# 9.1 Simplify and use square roots  (Page 2/5)

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Number Square Root
4 $\sqrt{4}$ = 2
5 $\sqrt{5}$
6 $\sqrt{6}$
7 $\sqrt{7}$
8 $\sqrt{8}$
9 $\sqrt{9}$ = 3

The square roots of numbers between 4 and 9 must be between the two consecutive whole numbers 2 and 3, and they are not whole numbers. Based on the pattern in the table above, we could say that $\sqrt{5}$ must be between 2 and 3. Using inequality symbols, we write:

$2<\sqrt{5}<3$

Estimate $\sqrt{60}$ between two consecutive whole numbers.

## Solution

Think of the perfect square numbers closest to 60. Make a small table of these perfect squares and their squares roots.

 Locate 60 between two consecutive perfect squares. $\sqrt{60}$ is between their square roots.

Estimate the square root $\sqrt{38}$ between two consecutive whole numbers.

$6<\sqrt{38}<7$

Estimate the square root $\sqrt{84}$ between two consecutive whole numbers.

$9<\sqrt{84}<10$

## Approximate square roots

There are mathematical methods to approximate square roots, but nowadays most people use a calculator to find them. Find the $\sqrt{x}$ key on your calculator. You will use this key to approximate square roots.

When you use your calculator to find the square root of a number that is not a perfect square, the answer that you see is not the exact square root. It is an approximation, accurate to the number of digits shown on your calculator’s display. The symbol for an approximation is $\approx$ and it is read ‘approximately.’

Suppose your calculator has a 10-digit display. You would see that

$\phantom{\rule{3.4em}{0ex}}\sqrt{5}\approx 2.236067978$

If we wanted to round $\sqrt{5}$ to two decimal places, we would say

$\sqrt{5}\approx 2.24$

How do we know these values are approximations and not the exact values? Look at what happens when we square them:

$\begin{array}{ccc}\hfill {\left(2.236067978\right)}^{2}& =\hfill & 5.000000002\hfill \\ \hfill {\left(2.24\right)}^{2}& =\hfill & 5.0176\hfill \end{array}$

Their squares are close to 5, but are not exactly equal to 5.

Using the square root key on a calculator and then rounding to two decimal places, we can find:

$\begin{array}{ccc}\hfill \sqrt{4}& =\hfill & 2\hfill \\ \hfill \sqrt{5}& \approx \hfill & 2.24\hfill \\ \hfill \sqrt{6}& \approx \hfill & 2.45\hfill \\ \hfill \sqrt{7}& \approx \hfill & 2.65\hfill \\ \hfill \sqrt{8}& \approx \hfill & 2.83\hfill \\ \hfill \sqrt{9}& =\hfill & 3\hfill \end{array}$

Round $\sqrt{17}$ to two decimal places.

## Solution

$\begin{array}{cccc}& & & \sqrt{17}\hfill \\ \text{Use the calculator square root key.}\hfill & & & 4.123105626...\hfill \\ \text{Round to two decimal places.}\hfill & & & 4.12\hfill \\ & & & \sqrt{17}\approx 4.12\hfill \end{array}$

Round $\sqrt{11}$ to two decimal places.

$\approx 3.32$

Round $\sqrt{13}$ to two decimal places.

$\approx 3.61$

## Simplify variable expressions with square roots

What if we have to find a square root of an expression with a variable? Consider $\sqrt{9{x}^{2}}$ . Can you think of an expression whose square is $9{x}^{2}$ ?

$\begin{array}{cccccc}\hfill {\left(?\right)}^{2}& =\hfill & 9{x}^{2}\hfill & & & \\ \hfill {\left(3x\right)}^{2}& =\hfill & 9{x}^{2},\hfill & & & \text{so}\phantom{\rule{0.2em}{0ex}}\sqrt{9{x}^{2}}=3x\hfill \end{array}$

When we use the radical sign to take the square root of a variable expression, we should specify that $x\ge 0$ to make sure we get the principal square root .

However, in this chapter we will assume that each variable in a square-root expression represents a non-negative number and so we will not write $x\ge 0$ next to every radical.

What about square roots of higher powers of variables? Think about the Power Property of Exponents we used in Chapter 6.

${\left({a}^{m}\right)}^{n}={a}^{m·n}$

If we square ${a}^{m}$ , the exponent will become $2m$ .

${\left({a}^{m}\right)}^{2}={a}^{2m}$

How does this help us take square roots? Let’s look at a few:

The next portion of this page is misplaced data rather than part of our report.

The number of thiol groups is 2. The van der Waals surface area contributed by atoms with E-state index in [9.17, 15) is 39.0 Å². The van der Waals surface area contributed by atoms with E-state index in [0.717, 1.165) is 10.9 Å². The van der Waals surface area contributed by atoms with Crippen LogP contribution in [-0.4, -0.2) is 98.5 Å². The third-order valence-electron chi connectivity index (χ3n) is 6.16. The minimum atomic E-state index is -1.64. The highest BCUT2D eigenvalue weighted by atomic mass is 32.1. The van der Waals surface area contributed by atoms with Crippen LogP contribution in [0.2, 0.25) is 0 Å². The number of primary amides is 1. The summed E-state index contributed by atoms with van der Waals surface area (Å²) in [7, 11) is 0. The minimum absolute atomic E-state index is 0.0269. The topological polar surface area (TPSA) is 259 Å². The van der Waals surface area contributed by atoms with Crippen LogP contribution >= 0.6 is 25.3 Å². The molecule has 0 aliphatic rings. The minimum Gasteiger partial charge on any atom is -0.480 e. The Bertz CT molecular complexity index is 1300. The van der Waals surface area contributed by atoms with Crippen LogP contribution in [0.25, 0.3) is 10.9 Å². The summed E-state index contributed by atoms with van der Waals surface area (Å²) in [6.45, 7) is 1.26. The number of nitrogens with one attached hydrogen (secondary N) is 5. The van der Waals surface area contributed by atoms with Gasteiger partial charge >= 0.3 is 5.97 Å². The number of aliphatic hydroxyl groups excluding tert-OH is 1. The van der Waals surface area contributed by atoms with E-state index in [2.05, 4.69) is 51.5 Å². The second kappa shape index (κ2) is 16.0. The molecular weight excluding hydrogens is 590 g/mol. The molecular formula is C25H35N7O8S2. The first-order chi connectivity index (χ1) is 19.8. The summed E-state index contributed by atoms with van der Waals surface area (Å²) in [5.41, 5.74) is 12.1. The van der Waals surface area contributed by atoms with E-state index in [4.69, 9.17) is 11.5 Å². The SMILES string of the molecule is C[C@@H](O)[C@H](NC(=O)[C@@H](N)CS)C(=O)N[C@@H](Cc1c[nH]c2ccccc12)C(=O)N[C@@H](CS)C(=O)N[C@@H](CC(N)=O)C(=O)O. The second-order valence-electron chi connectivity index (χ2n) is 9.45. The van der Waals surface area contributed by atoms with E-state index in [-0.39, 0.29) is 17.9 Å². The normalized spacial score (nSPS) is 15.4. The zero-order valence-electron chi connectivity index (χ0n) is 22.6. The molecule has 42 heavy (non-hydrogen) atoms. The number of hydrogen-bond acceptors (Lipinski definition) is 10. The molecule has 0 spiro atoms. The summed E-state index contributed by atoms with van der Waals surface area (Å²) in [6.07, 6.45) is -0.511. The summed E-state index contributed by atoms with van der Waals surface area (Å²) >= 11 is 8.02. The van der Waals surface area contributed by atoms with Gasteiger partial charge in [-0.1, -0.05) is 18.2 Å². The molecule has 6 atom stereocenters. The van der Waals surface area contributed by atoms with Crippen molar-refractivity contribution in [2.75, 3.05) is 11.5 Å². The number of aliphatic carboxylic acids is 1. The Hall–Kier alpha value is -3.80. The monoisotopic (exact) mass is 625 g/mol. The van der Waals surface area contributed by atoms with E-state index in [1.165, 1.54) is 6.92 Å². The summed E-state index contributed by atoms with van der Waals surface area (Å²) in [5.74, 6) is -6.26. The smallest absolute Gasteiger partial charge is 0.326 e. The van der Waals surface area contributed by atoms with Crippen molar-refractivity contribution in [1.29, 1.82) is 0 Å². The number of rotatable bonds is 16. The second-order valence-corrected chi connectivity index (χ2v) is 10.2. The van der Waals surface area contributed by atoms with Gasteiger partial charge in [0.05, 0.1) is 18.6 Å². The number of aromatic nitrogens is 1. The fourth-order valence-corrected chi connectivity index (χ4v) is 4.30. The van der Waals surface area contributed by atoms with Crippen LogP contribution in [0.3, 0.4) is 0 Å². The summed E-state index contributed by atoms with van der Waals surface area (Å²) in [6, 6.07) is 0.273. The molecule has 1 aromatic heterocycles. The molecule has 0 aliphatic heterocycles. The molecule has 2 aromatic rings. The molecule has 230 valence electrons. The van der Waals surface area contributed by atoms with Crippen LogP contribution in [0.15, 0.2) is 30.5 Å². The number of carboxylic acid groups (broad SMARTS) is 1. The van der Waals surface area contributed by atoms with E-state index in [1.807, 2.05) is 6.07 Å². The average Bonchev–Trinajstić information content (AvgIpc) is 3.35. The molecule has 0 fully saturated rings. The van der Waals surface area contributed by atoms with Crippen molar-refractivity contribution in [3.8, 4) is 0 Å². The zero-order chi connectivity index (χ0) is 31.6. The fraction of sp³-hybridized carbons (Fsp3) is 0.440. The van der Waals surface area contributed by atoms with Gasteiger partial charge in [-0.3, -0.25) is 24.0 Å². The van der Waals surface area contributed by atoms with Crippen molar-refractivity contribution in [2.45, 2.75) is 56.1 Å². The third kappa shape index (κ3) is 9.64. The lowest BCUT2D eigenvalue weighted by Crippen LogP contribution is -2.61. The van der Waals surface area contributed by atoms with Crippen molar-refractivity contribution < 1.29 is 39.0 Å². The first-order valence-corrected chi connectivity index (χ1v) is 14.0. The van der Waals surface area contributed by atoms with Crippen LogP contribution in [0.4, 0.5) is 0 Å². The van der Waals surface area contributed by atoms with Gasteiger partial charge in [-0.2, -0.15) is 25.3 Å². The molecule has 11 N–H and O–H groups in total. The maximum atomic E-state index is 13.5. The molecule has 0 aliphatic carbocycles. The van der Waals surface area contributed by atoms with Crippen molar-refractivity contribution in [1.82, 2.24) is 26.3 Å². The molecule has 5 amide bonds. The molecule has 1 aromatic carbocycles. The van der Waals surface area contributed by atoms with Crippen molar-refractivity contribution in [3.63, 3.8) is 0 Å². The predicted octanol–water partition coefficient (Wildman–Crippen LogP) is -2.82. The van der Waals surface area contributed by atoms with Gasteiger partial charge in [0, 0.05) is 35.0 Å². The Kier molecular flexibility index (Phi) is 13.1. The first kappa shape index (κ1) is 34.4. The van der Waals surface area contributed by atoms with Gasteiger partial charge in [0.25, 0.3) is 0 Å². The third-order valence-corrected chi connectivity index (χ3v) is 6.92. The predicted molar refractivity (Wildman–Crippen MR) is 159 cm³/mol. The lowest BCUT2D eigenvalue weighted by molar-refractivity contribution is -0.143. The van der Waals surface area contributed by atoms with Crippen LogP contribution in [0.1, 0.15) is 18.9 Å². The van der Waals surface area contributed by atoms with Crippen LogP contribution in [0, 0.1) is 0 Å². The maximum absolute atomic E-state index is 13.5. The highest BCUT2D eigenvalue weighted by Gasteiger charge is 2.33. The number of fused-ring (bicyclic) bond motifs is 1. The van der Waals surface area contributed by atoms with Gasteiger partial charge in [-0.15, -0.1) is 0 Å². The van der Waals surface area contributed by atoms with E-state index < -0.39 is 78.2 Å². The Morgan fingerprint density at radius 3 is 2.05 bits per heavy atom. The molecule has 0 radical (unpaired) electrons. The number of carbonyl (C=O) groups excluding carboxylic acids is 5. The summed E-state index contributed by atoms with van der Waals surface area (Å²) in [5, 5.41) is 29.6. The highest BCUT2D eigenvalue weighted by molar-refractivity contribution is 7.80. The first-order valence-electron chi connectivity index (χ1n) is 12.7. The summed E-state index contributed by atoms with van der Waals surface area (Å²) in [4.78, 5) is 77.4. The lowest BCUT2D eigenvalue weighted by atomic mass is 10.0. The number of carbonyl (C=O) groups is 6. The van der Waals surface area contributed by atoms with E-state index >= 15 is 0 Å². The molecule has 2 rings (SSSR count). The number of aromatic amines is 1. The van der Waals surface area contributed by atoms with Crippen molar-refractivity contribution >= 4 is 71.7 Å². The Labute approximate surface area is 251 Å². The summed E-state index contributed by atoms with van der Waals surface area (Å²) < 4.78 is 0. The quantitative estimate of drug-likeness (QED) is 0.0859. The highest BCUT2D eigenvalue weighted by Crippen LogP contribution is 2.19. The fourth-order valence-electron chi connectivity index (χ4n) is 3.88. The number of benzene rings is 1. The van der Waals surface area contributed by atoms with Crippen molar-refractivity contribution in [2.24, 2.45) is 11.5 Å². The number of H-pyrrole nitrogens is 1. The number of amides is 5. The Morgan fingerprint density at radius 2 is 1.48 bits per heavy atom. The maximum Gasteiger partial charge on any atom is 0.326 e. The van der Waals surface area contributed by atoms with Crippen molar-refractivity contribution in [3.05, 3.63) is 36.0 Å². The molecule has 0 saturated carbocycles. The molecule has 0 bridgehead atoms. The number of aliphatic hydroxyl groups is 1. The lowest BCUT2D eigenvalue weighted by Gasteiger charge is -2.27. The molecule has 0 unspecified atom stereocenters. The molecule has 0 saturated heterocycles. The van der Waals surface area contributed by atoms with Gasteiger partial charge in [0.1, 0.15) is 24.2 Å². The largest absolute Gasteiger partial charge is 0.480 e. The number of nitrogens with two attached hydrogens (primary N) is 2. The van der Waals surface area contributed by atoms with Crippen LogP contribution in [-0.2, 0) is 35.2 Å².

$\begin{array}{cc}\hfill \sqrt{25{u}^{8}}=5{u}^{4}& \text{because}\phantom{\rule{0.2em}{0ex}}{\left(5{u}^{4}\right)}^{2}=25{u}^{8}\hfill \\ \hfill \sqrt{16{r}^{20}}=4{r}^{10}& \text{because}\phantom{\rule{0.2em}{0ex}}{\left(4{r}^{10}\right)}^{2}=16{r}^{20}\hfill \\ \hfill \sqrt{196{q}^{36}}=14{q}^{18}& \text{because}\phantom{\rule{0.2em}{0ex}}{\left(14{q}^{18}\right)}^{2}=196{q}^{36}\hfill \end{array}$

Simplify: $\sqrt{{x}^{6}}$ $\sqrt{{y}^{16}}$ .

## Solution

$\begin{array}{cccc}& & & \phantom{\rule{4em}{0ex}}\sqrt{{x}^{6}}\hfill \\ \text{Since}\phantom{\rule{0.2em}{0ex}}{\left({x}^{3}\right)}^{2}={x}^{6}.\hfill & & & \phantom{\rule{4em}{0ex}}{x}^{3}\hfill \end{array}$

$\begin{array}{cccc}& & & \phantom{\rule{4em}{0ex}}\sqrt{{y}^{16}}\hfill \\ \text{Since}\phantom{\rule{0.2em}{0ex}}{\left({y}^{8}\right)}^{2}={y}^{16}.\hfill & & & \phantom{\rule{4em}{0ex}}{y}^{8}\hfill \end{array}$

Simplify: $\sqrt{{y}^{8}}$ $\sqrt{{z}^{12}}$ .

${y}^{4}$ ${z}^{6}$

Simplify: $\sqrt{{m}^{4}}$ $\sqrt{{b}^{10}}$ .

${m}^{2}$ ${b}^{5}$

Simplify: $\sqrt{16{n}^{2}}$ .

## Solution

$\begin{array}{cccc}& & & \phantom{\rule{4em}{0ex}}\sqrt{16{n}^{2}}\hfill \\ \text{Since}\phantom{\rule{0.2em}{0ex}}{\left(4n\right)}^{2}=16{n}^{2}.\hfill & & & \phantom{\rule{4em}{0ex}}4n\hfill \end{array}$

Simplify: $\sqrt{64{x}^{2}}$ .

$8x$

Simplify: $\sqrt{169{y}^{2}}$ .

$13y$

Simplify: $\text{−}\sqrt{81{c}^{2}}$ .

## Solution

$\begin{array}{cccc}& & & \phantom{\rule{4em}{0ex}}\text{−}\sqrt{81{c}^{2}}\hfill \\ \text{Since}\phantom{\rule{0.2em}{0ex}}{\left(9c\right)}^{2}=81{c}^{2}.\hfill & & & \phantom{\rule{4em}{0ex}}-9c\hfill \end{array}$

Simplify: $\text{−}\sqrt{121{y}^{2}}$ .

$-11y$

Simplify: $\text{−}\sqrt{100{p}^{2}}$ .

$-10p$

Simplify: $\sqrt{36{x}^{2}{y}^{2}}$ .

## Solution

$\begin{array}{cccc}& & & \phantom{\rule{4em}{0ex}}\sqrt{36{x}^{2}{y}^{2}}\hfill \\ \text{Since}\phantom{\rule{0.2em}{0ex}}{\left(6xy\right)}^{2}=36{x}^{2}{y}^{2}.\hfill & & & \phantom{\rule{4em}{0ex}}6xy\hfill \end{array}$

Simplify: $\sqrt{100{a}^{2}{b}^{2}}$ .

$10ab$

Simplify: $\sqrt{225{m}^{2}{n}^{2}}$ .

$15mn$

Simplify: $\sqrt{64{p}^{64}}$ .

## Solution

$\begin{array}{cccc}& & & \phantom{\rule{4em}{0ex}}\sqrt{64{p}^{64}}\hfill \\ \text{Since}\phantom{\rule{0.2em}{0ex}}{\left(8{p}^{32}\right)}^{2}=64{p}^{64}.\hfill & & & \phantom{\rule{4em}{0ex}}8{p}^{32}\hfill \end{array}$

Simplify: $\sqrt{49{x}^{30}}$ .

$7{x}^{15}$

Simplify: $\sqrt{81{w}^{36}}$ .

$9{w}^{18}$

Simplify: $\sqrt{121{a}^{6}{b}^{8}}$

## Solution

$\begin{array}{cccc}& & & \phantom{\rule{4em}{0ex}}\sqrt{121{a}^{6}{b}^{8}}\hfill \\ \text{Since}\phantom{\rule{0.2em}{0ex}}{\left(11{a}^{3}{b}^{4}\right)}^{2}=121{a}^{6}{b}^{8}.\hfill & & & \phantom{\rule{4em}{0ex}}11{a}^{3}{b}^{4}\hfill \end{array}$

Simplify: $\sqrt{169{x}^{10}{y}^{14}}$ .

$13{x}^{5}{y}^{7}$

Simplify: $\sqrt{144{p}^{12}{q}^{20}}$ .

$12{p}^{6}{q}^{10}$

Access this online resource for additional instruction and practice with square roots.

## Key concepts

• Note that the square root of a negative number is not a real number.